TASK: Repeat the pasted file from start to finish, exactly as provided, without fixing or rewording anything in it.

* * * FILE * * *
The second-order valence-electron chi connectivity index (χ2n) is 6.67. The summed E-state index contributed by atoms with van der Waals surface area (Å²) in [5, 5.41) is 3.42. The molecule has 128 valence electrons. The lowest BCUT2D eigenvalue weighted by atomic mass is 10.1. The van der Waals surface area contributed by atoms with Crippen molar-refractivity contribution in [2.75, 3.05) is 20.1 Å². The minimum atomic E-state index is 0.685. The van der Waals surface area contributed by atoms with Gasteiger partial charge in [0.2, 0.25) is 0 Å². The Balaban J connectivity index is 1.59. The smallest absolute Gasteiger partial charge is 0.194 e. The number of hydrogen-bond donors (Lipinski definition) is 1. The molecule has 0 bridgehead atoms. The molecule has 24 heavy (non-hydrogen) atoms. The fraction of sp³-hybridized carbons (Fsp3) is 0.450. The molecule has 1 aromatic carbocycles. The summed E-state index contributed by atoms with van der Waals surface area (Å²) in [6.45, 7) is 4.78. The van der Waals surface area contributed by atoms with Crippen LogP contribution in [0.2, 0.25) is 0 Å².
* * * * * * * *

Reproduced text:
The second-order valence-electron chi connectivity index (χ2n) is 6.67. The summed E-state index contributed by atoms with van der Waals surface area (Å²) in [5, 5.41) is 3.42. The molecule has 128 valence electrons. The lowest BCUT2D eigenvalue weighted by atomic mass is 10.1. The van der Waals surface area contributed by atoms with Crippen molar-refractivity contribution in [2.75, 3.05) is 20.1 Å². The minimum atomic E-state index is 0.685. The van der Waals surface area contributed by atoms with Gasteiger partial charge in [0.2, 0.25) is 0 Å². The Balaban J connectivity index is 1.59. The smallest absolute Gasteiger partial charge is 0.194 e. The number of hydrogen-bond donors (Lipinski definition) is 1. The molecule has 0 bridgehead atoms. The molecule has 24 heavy (non-hydrogen) atoms. The fraction of sp³-hybridized carbons (Fsp3) is 0.450. The molecule has 1 aromatic carbocycles. The summed E-state index contributed by atoms with van der Waals surface area (Å²) in [6.45, 7) is 4.78. The van der Waals surface area contributed by atoms with Crippen LogP contribution in [0.2, 0.25) is 0 Å².